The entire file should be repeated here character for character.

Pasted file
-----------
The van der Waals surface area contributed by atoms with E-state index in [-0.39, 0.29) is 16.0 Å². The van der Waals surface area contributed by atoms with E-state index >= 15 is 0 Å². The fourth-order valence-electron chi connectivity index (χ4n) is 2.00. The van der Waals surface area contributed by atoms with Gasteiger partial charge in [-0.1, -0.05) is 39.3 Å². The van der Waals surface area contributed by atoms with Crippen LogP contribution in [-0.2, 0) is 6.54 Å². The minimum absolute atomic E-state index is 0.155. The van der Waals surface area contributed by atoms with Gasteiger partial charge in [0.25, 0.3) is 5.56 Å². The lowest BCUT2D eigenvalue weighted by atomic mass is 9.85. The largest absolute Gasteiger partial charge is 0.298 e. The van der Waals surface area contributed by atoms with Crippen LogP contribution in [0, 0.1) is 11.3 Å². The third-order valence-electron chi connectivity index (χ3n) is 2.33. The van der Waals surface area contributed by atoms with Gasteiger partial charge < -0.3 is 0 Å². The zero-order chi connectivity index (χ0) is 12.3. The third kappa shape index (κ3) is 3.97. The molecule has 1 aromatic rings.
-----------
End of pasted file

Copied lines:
The van der Waals surface area contributed by atoms with E-state index in [-0.39, 0.29) is 16.0 Å². The van der Waals surface area contributed by atoms with E-state index >= 15 is 0 Å². The fourth-order valence-electron chi connectivity index (χ4n) is 2.00. The van der Waals surface area contributed by atoms with Gasteiger partial charge in [-0.1, -0.05) is 39.3 Å². The van der Waals surface area contributed by atoms with Crippen LogP contribution in [-0.2, 0) is 6.54 Å². The minimum absolute atomic E-state index is 0.155. The van der Waals surface area contributed by atoms with Gasteiger partial charge in [0.25, 0.3) is 5.56 Å². The lowest BCUT2D eigenvalue weighted by atomic mass is 9.85. The largest absolute Gasteiger partial charge is 0.298 e. The van der Waals surface area contributed by atoms with Crippen LogP contribution in [0, 0.1) is 11.3 Å². The third-order valence-electron chi connectivity index (χ3n) is 2.33. The van der Waals surface area contributed by atoms with Gasteiger partial charge < -0.3 is 0 Å². The zero-order chi connectivity index (χ0) is 12.3. The third kappa shape index (κ3) is 3.97. The molecule has 1 aromatic rings.